So far in 2024, house prices in Norway have risen by 4.9 per cent.

The average price for a home in Norway was NOK 4,440,356 at the end of February.

- House prices rose by 1.4 per cent in February, which resulted in a strong rise of 0.7 per cent seasonally adjusted. The strong development from January continued in February and so far in 2024 house prices have risen by 4.9 per cent, says CEO Henning Lauridsen of Eiendom Norge.

- The housing market has surprised in the first two months of the year, and the development is far stronger than most people imagined at the end of 2023, says Lauridsen.

- During the month, the large supply in the second-hand housing market, which built up through the autumn of 2023, has also been reduced. We expect that the supply side will only pick up again after Easter with the traditional spring flood in the housing market, he says.

Stable volumes in the leap year

In February, 6,899 homes were sold in Norway, which is 1.9 per cent more than the corresponding month in 2023.

In February, 6,858 homes were listed for sale in Norway, which is 2.7 per cent more than in the same month in 2023.

- More homes were both sold and built than in the same month last year, but this must be seen in the context of the fact that this year is a leap year with an extra day in February. So far this year, more or less the same number of homes have been sold and let as in 2023, says Lauridsen.

It took an average of 65 days to sell a home in February, down from 67 days in January. Oslo and Stavanger and surrounding areas had the shortest sales time with 31 days. Hamar m/Stange had the longest selling time with 112 days.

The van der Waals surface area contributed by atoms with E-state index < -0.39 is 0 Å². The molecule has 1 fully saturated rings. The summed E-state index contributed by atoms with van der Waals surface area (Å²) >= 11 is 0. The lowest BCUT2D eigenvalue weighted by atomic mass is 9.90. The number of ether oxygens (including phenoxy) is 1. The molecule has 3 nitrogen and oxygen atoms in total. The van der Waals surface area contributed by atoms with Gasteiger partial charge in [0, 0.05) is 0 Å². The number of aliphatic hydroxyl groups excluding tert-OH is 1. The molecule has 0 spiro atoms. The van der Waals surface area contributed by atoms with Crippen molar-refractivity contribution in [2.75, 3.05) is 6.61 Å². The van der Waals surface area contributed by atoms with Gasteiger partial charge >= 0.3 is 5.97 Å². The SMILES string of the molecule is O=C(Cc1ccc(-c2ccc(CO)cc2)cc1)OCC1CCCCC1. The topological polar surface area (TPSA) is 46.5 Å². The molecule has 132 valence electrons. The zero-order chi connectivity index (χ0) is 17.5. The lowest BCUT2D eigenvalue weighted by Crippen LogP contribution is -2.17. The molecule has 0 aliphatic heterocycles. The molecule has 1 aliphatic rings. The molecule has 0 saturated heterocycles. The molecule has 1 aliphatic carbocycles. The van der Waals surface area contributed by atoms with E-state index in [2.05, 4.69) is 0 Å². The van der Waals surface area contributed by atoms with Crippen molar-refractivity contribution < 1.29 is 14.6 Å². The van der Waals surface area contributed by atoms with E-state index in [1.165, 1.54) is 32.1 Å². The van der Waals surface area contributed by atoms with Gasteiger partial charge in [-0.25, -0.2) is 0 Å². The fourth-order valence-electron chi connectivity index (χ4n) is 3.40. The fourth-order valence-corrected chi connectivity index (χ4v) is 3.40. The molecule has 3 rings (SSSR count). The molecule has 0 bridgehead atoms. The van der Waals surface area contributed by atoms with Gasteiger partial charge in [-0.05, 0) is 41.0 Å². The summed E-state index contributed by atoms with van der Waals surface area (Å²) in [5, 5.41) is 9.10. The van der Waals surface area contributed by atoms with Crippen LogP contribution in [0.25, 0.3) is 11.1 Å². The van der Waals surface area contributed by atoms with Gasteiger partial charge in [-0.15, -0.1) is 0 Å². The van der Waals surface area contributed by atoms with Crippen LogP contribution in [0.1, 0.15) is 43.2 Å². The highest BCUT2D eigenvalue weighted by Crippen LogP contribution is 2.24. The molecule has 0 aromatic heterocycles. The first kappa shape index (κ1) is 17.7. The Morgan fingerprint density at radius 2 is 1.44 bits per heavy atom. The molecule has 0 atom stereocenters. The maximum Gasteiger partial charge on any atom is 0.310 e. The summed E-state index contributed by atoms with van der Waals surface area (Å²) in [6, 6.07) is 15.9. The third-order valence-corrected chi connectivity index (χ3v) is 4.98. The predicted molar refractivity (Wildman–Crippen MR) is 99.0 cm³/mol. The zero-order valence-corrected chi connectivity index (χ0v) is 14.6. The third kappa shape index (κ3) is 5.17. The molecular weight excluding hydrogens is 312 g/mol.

Upswing in almost all areas

The strongest seasonally adjusted price development in February was in Ålesund and its surroundings, where prices rose by 2.8 per cent.

Drammen and its surroundings had the weakest seasonally adjusted price development, with a seasonally adjusted decrease of 0.8 per cent.

The strongest development so far in 2024 is Ålesund and its surroundings with 9.1 per cent. Asker and Bærum have the weakest development so far this year, with an increase of 3.4 per cent.

- With the exception of Drammen and its surroundings, Porsgrunn/Skien, Bodø and Fauske and Bergen, there was an increase in the seasonally adjusted prices in all areas. In some areas, the seasonally adjusted increase was very strong, says Lauridsen.

Norges Bank must revise its forecast

In 2023, the weak new housing market slowed down development in the Norwegian economy, according to Statistics Norway.

- While the second-hand housing market is functioning well, the sale of new housing in Norway has gone from bad to worse through 2023. The low new housing sales since the summer will result in very low activity in the construction industry in Norway in 2024, 2025 and 2026, says Lauridsen.

- In light of the historically weak sales of new homes from and including the summer of 2022, it is unlikely that housing investment will only fall by 6.4 per cent in 2024, as Norges Bank forecast in December. Presumably, the fall will be much greater and it will take a long time before it turns around again, he says.

- The new Monetary Policy Report will come out in March, and we expect them to revise the forecast for housing investment there. A weak development in housing investment and hence the Norwegian economy will also affect Norges Bank's interest rate path on the downside going forward, concludes Lauridsen.